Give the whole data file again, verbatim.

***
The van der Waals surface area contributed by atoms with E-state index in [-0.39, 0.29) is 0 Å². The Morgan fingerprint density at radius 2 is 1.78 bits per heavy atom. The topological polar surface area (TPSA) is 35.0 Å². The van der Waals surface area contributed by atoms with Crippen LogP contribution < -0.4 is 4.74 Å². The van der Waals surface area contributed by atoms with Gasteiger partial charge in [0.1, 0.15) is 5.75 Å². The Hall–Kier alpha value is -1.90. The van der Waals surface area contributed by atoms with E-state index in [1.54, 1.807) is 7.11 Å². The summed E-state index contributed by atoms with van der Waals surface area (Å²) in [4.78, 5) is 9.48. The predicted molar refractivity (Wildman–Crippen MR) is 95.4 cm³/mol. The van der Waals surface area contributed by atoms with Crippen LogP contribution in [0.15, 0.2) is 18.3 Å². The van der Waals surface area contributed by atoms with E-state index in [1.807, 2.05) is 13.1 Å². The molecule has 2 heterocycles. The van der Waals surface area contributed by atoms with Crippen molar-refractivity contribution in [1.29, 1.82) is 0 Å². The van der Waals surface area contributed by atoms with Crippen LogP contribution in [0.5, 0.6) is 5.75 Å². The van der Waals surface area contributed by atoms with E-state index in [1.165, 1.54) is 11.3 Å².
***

The van der Waals surface area contributed by atoms with E-state index in [-0.39, 0.29) is 0 Å². The Morgan fingerprint density at radius 2 is 1.78 bits per heavy atom. The topological polar surface area (TPSA) is 35.0 Å². The van der Waals surface area contributed by atoms with Crippen LogP contribution < -0.4 is 4.74 Å². The van der Waals surface area contributed by atoms with Gasteiger partial charge in [0.1, 0.15) is 5.75 Å². The Hall–Kier alpha value is -1.90. The van der Waals surface area contributed by atoms with E-state index in [1.54, 1.807) is 7.11 Å². The summed E-state index contributed by atoms with van der Waals surface area (Å²) in [4.78, 5) is 9.48. The predicted molar refractivity (Wildman–Crippen MR) is 95.4 cm³/mol. The van der Waals surface area contributed by atoms with Crippen LogP contribution in [0.15, 0.2) is 18.3 Å². The van der Waals surface area contributed by atoms with E-state index in [1.807, 2.05) is 13.1 Å². The molecule has 2 heterocycles. The van der Waals surface area contributed by atoms with Crippen molar-refractivity contribution in [1.29, 1.82) is 0 Å². The van der Waals surface area contributed by atoms with Crippen LogP contribution in [0.5, 0.6) is 5.75 Å². The van der Waals surface area contributed by atoms with E-state index in [1.165, 1.54) is 11.3 Å².